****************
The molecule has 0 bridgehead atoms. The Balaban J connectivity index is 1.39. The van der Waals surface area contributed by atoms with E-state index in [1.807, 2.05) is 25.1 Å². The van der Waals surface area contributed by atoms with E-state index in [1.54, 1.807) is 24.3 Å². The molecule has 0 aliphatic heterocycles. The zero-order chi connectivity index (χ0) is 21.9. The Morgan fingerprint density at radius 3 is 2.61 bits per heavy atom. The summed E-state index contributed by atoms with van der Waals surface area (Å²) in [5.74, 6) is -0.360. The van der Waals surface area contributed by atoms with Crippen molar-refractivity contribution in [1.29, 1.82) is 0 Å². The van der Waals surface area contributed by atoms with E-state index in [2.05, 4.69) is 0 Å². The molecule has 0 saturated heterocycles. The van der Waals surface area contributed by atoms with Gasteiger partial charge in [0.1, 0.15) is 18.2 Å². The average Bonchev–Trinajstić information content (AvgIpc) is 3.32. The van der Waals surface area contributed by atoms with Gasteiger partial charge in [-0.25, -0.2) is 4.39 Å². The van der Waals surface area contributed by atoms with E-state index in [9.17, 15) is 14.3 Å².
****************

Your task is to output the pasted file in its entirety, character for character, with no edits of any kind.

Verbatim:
The molecule has 0 bridgehead atoms. The Balaban J connectivity index is 1.39. The van der Waals surface area contributed by atoms with E-state index in [1.807, 2.05) is 25.1 Å². The van der Waals surface area contributed by atoms with E-state index in [1.54, 1.807) is 24.3 Å². The molecule has 0 aliphatic heterocycles. The zero-order chi connectivity index (χ0) is 21.9. The Morgan fingerprint density at radius 3 is 2.61 bits per heavy atom. The summed E-state index contributed by atoms with van der Waals surface area (Å²) in [5.74, 6) is -0.360. The van der Waals surface area contributed by atoms with Crippen molar-refractivity contribution in [1.29, 1.82) is 0 Å². The van der Waals surface area contributed by atoms with E-state index in [2.05, 4.69) is 0 Å². The molecule has 0 saturated heterocycles. The van der Waals surface area contributed by atoms with Gasteiger partial charge in [0.1, 0.15) is 18.2 Å². The average Bonchev–Trinajstić information content (AvgIpc) is 3.32. The van der Waals surface area contributed by atoms with Gasteiger partial charge in [-0.25, -0.2) is 4.39 Å². The van der Waals surface area contributed by atoms with E-state index in [9.17, 15) is 14.3 Å².